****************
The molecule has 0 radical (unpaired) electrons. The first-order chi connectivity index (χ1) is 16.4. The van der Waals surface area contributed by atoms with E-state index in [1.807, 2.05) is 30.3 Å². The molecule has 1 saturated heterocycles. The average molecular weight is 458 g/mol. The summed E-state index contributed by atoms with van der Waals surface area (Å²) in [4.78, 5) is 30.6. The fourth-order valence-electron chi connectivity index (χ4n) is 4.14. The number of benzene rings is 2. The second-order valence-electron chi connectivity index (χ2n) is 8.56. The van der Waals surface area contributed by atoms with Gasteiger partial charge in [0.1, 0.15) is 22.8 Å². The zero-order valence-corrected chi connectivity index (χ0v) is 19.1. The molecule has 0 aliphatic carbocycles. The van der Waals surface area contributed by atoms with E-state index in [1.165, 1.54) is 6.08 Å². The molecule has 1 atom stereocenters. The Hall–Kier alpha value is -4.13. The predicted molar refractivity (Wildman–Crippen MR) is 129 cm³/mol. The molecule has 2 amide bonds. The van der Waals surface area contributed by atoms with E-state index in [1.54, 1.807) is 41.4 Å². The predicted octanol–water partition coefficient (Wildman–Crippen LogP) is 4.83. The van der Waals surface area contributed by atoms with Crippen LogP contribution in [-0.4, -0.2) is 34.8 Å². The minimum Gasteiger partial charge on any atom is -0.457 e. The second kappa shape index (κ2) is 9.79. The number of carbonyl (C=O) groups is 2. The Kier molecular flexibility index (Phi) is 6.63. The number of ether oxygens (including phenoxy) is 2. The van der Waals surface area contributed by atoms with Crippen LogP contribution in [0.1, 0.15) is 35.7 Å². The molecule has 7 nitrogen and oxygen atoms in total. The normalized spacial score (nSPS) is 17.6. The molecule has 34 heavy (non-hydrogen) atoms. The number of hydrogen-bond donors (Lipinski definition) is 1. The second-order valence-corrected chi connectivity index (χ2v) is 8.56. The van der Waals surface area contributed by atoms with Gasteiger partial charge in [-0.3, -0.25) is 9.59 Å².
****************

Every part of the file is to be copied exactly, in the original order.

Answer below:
The molecule has 0 radical (unpaired) electrons. The first-order chi connectivity index (χ1) is 16.4. The van der Waals surface area contributed by atoms with E-state index in [1.807, 2.05) is 30.3 Å². The molecule has 1 saturated heterocycles. The average molecular weight is 458 g/mol. The summed E-state index contributed by atoms with van der Waals surface area (Å²) in [4.78, 5) is 30.6. The fourth-order valence-electron chi connectivity index (χ4n) is 4.14. The number of benzene rings is 2. The second-order valence-electron chi connectivity index (χ2n) is 8.56. The van der Waals surface area contributed by atoms with Gasteiger partial charge in [0.1, 0.15) is 22.8 Å². The zero-order valence-corrected chi connectivity index (χ0v) is 19.1. The molecule has 0 aliphatic carbocycles. The van der Waals surface area contributed by atoms with E-state index in [1.165, 1.54) is 6.08 Å². The molecule has 1 atom stereocenters. The Hall–Kier alpha value is -4.13. The predicted molar refractivity (Wildman–Crippen MR) is 129 cm³/mol. The molecule has 2 amide bonds. The van der Waals surface area contributed by atoms with E-state index in [1.54, 1.807) is 41.4 Å². The predicted octanol–water partition coefficient (Wildman–Crippen LogP) is 4.83. The van der Waals surface area contributed by atoms with Crippen LogP contribution in [-0.4, -0.2) is 34.8 Å². The minimum Gasteiger partial charge on any atom is -0.457 e. The second kappa shape index (κ2) is 9.79. The number of carbonyl (C=O) groups is 2. The Kier molecular flexibility index (Phi) is 6.63. The number of ether oxygens (including phenoxy) is 2. The van der Waals surface area contributed by atoms with Crippen LogP contribution in [0.1, 0.15) is 35.7 Å². The molecule has 7 nitrogen and oxygen atoms in total. The normalized spacial score (nSPS) is 17.6. The molecule has 34 heavy (non-hydrogen) atoms. The number of hydrogen-bond donors (Lipinski definition) is 1. The second-order valence-corrected chi connectivity index (χ2v) is 8.56. The van der Waals surface area contributed by atoms with Gasteiger partial charge in [-0.3, -0.25) is 9.59 Å².